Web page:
Kingdom of the Planet of the Apes

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Director Wes Ball breathes new life into the global, epic, franchise set several generations in the future following Caesar’s reign, in which apes are the dominant species living harmoniously and humans have been reduced to living in the shadows. As a new tyrannical ape leader builds his empire, one young ape undertakes a harrowing journey that will cause him to question all that he has known about the past and to make choices that will define a future for apes and humans alike. (20th Century Studios)

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Reviews (9)

Kaka 

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English A script that could easily have taken 100 minutes of running time. At least in the first third of the film, the heroes are sometimes groping in a breathtakingly made visual arrangement full of crumbled skyscrapers in an overgrown jungle, and it takes a hell of a long time before it starts to have any momentum and any systematic direction in which the new Apes want to go. The umpteenth sequel, which thankfully doesn't degrade in the style of Fast and Furious and other similar mega-sagas, but still maintains a spare, relatively minimalist storyline and very reasonable action that doesn't come at the expense of storytelling. The ending got it moving solidly, but it lacked top speed. Plus, in some moments, the filmmakers took strong inspiration from recent contributions to the Mad Max franchise. ()

Lima 

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English I'm going to say it, and I'm surprised myself. Even though I'm an old boomer who grew up on the first Planet of the Apes from the late 60s, and even though I'm not a fan of the CGI serendipity of today, the direction that Rupert Wyatt took 13 years ago, Matt Reeves continued, and now Wes Ball has followed up on, is very much to my liking. While the old Apes from the 70s was becoming a ridiculous parody of itself (and an ugly one at that) episode by episode (except for the legendary first one), and Tim Burton didn't take to it happily later on either, so the current tetralogy is beautifully paced, looks beautiful, makes logical sense in how the apes evolve and take over, and the current installment is such a natural evolution in the plot that the cards are already clearly dealt. It makes me happy that in this day and age we have a film franchise that has great references and works well, which is not the norm in contemporary Hollywood, where "rhyming" is done at the top of its lungs and it usually turns out badly. ()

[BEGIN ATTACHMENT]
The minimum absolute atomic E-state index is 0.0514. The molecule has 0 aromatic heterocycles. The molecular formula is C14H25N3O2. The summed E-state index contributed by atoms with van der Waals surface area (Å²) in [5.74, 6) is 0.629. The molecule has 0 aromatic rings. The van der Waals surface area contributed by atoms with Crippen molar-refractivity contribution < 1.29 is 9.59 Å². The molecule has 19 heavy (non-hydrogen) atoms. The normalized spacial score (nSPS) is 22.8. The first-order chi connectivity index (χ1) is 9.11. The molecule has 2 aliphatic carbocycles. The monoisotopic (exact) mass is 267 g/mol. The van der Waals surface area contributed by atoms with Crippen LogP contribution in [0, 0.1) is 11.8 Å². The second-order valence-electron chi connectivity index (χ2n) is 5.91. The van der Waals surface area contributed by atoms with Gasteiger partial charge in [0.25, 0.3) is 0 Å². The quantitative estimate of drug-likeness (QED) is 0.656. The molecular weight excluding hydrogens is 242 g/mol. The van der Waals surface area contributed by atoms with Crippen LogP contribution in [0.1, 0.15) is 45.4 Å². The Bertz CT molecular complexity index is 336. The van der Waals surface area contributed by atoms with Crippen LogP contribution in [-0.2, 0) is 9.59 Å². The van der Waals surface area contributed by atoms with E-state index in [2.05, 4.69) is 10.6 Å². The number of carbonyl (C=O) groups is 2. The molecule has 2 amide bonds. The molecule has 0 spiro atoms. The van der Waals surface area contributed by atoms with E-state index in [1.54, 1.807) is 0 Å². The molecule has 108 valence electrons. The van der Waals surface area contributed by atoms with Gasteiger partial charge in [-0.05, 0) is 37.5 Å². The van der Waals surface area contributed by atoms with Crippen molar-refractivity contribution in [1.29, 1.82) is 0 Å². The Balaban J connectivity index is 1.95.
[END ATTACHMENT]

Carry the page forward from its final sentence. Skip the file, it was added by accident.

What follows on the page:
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Stanislaus 

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English Caesar is dead, but his legacy lives on, albeit in a twisted form! Although I haven't seen War for the Planet of the Apes, I went to the cinema to see the latest entry in the post-apocalyptic ape saga, as it is a fresh reboot(?) of the franchise. Kingdom of the Planet of the Apes is another audiovisually captivating spectacle, standing out in particular for its amazing CGI apes. Story-wise, the film doesn't have much to surprise, but it was still very easy to watch thanks to the attractive visuals and the regularly dosed action. I was intrigued by the character of Raky and also by the line with the breeding of eagles (it reminded me of the ikrans from Avatar). I wonder if there will be a sequel in the coming years, which I certainly wouldn't be averse to. ()

EvilPhoEniX 

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English I don't see any major differences in the direction and I don't trust Wes Ball much, but for me it's another sheer blockbuster spectacle that meets the highest criteria, it's setting itself up for another excellent Trilogy (there aren't many of those in the works right now) and it will definitely be in the top 5 among blockbusters this year. Plot-wise, I like it better, the apes are in control and the humans will gradually fight to take over. The new hero Noah is likable, Freya Allan is adorable and acts great (another female star looms here), Proximus is a solid villain, visually it's a VFX gem! The action scenes have drive, tension, emotion and a thick atmosphere, in fact I was almost breathless during every scene, it's that gripping (the home invasion one was almost horror) and the whole grand finale has the necessary gusto. 100% immersion in the story with a world that still has something to offer. 85% ()

Marigold 

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English Old school = wandering through the collapse and ruins of civilisation with a fine atmosphere and rather likeable characters, but they barely manage to fill up the film’s 144 minutes, which is objectively twice as much time as the plot needed. Visually, Kingdom of the Planet of the Apes is a very nice film that will please people who love the Rise of the Planet of the Apes with its intimate setting and emphasis on minimalistic action. But Noa isn’t Caesar and, unlike Reeves, Ball isn’t enough of a baller to give Kingdom that special apocalyptic touch that Dawn of the Planet of the Apes had. Overall, however, this is a respectable contribution to the canon. It’s just a shame that the ending rather promises a variation on the original trilogy with a somewhat less charismatic protagonist. ()

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